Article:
The Israeli Antiquities Authority has announced that it has excavated the remains of one of the oldest rural mosques in the world, in the Bedouin city of Rahat (south).
“We discovered the remains of an open-air mosque, a rectangular building with a mihrab – prayer niche – facing south towards Mecca,” archaeologists Jon Seligman and Shachar Zur, in charge of the excavations, said in a statement made by the Israeli Antiquities Authority.
For these archeologists, this is a rare discovery, especially as it is located in the northern part of the Israeli city of Beer Sheva, “where no other buildings of this kind have been discovered”.
“It is one of the oldest mosques dating back to the period of the arrival of Islam, and after the Arab conquest of 636 AD,” said Professor Gideon Avni, an expert of that era working for the Israeli Antiquities Authority.
Other remains were discovered during the excavations, which he said allowed him to better understand “the history of the country during this tumultuous period”: a farmhouse dating from the Byzantine period (between the 6th and 7th centuries AD) as well as houses dating from the beginning of the Islamic period (between the 7th and the 8th centuries AD).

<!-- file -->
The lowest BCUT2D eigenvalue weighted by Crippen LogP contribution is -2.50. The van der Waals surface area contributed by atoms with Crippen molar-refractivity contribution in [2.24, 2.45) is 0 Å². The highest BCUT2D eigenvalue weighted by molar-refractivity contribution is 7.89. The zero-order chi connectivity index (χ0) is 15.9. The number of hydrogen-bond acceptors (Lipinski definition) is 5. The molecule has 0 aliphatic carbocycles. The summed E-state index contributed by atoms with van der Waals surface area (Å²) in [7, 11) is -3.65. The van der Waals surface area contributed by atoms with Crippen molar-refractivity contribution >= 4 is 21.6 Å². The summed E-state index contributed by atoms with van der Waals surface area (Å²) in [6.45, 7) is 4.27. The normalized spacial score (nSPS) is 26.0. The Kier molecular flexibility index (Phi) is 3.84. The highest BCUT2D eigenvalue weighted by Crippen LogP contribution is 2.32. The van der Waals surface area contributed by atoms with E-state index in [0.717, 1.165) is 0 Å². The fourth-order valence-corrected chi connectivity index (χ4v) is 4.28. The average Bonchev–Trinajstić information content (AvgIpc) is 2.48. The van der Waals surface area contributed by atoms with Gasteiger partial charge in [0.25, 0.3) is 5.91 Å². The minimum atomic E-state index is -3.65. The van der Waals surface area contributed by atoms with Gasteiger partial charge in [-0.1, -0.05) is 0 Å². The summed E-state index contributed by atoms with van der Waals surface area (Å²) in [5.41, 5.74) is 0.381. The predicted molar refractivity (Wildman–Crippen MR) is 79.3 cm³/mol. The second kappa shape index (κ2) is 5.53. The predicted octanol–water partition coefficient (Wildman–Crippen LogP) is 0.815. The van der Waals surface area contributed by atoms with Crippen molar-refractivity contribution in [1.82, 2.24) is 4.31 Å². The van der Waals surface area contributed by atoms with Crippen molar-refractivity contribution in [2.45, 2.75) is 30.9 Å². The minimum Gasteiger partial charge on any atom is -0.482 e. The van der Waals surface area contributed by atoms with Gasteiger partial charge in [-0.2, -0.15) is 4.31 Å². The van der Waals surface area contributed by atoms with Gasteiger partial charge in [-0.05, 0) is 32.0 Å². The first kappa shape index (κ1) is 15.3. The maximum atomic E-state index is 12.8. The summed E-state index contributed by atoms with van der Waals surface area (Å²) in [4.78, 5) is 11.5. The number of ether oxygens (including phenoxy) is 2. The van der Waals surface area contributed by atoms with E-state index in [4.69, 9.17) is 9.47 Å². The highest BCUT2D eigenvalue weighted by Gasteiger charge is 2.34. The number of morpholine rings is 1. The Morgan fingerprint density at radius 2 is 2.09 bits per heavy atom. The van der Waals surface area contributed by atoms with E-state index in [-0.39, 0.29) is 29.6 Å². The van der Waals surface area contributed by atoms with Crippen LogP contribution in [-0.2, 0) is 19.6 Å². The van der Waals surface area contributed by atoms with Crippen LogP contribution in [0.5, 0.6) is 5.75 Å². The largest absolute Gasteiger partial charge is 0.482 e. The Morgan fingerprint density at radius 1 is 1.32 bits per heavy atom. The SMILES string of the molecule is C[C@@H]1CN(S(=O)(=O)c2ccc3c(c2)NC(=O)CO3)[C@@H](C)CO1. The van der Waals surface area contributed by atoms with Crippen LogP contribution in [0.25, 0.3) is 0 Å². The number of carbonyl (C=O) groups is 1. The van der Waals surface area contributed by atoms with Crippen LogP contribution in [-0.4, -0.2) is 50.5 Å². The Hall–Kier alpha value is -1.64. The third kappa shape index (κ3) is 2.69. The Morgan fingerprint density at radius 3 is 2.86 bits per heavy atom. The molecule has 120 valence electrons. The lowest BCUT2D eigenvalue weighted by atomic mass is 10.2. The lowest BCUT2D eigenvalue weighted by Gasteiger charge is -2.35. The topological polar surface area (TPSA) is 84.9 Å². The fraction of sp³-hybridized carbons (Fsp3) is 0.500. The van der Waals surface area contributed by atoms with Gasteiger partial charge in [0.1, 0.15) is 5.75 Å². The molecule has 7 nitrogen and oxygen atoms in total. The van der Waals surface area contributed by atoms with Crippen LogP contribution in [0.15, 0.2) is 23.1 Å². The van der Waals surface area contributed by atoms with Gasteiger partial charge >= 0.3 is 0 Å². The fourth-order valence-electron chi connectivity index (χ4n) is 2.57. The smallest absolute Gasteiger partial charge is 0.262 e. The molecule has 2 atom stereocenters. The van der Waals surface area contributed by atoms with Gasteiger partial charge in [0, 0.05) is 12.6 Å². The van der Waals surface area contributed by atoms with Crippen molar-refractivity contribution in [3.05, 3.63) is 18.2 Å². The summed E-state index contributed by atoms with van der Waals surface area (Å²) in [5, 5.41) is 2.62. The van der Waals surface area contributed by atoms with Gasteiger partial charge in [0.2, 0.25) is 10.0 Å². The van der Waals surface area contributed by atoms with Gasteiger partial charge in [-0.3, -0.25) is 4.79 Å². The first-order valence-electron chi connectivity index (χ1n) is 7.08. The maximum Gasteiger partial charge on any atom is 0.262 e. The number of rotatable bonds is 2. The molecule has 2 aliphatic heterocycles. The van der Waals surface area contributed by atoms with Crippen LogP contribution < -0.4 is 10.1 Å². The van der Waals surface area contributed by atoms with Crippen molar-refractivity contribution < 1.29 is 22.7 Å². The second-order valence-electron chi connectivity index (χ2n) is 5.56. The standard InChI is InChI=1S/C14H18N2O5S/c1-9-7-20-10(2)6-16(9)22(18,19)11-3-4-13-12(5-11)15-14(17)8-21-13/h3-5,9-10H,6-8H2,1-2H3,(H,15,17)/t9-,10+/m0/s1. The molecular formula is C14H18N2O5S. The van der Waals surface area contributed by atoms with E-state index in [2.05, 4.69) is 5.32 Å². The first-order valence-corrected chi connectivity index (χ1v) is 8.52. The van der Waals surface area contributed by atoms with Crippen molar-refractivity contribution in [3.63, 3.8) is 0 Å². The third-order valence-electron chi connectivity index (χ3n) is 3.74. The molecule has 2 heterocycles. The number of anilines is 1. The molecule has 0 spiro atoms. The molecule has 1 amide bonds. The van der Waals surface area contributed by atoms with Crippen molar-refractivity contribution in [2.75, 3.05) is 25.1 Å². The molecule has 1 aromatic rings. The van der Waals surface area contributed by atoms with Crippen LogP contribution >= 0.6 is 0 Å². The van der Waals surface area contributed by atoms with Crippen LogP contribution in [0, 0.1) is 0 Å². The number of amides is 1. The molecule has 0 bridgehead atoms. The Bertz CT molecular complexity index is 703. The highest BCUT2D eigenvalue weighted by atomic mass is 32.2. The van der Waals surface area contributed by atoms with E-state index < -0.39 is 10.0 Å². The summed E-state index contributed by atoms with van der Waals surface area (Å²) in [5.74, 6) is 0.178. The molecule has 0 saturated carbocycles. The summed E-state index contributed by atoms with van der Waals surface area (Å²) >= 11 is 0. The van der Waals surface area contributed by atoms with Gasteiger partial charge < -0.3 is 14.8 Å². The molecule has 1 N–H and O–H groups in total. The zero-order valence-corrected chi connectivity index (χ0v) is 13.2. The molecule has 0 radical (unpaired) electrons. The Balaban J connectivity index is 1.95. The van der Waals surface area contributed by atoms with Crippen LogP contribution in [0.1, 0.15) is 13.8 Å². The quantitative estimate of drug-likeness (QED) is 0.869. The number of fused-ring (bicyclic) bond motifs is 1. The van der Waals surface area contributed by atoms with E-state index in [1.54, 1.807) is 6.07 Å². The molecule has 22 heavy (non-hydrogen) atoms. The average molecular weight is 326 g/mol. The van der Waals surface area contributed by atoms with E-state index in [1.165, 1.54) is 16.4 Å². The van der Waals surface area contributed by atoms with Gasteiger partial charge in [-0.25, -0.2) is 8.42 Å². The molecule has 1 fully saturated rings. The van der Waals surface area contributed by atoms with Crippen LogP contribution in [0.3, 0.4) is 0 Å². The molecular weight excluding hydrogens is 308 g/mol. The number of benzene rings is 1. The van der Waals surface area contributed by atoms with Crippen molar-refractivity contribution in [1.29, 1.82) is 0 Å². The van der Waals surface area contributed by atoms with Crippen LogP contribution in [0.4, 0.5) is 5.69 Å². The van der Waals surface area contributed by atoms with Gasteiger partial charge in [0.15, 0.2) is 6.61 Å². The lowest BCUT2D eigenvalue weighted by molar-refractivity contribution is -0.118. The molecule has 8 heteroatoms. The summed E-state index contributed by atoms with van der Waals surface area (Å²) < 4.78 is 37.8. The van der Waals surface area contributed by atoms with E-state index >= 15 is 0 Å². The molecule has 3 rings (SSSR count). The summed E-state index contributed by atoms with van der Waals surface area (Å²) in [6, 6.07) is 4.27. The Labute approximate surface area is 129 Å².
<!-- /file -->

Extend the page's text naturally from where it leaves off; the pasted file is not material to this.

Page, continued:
Bedouin inhabitants of the region, as well as young people from nearby localities, have contributed to the excavations as part of a major project that was set up in recent years by the Antiquities Authority.
The research was carried out at the location where the Bedouin city of Rahat is about to build a new district.
The Authority for the Development of Bedouin Localities in the Negev Region and the Israeli Antiquities Authority are currently discussing the possibility of integrating these archaeological findings into the new district.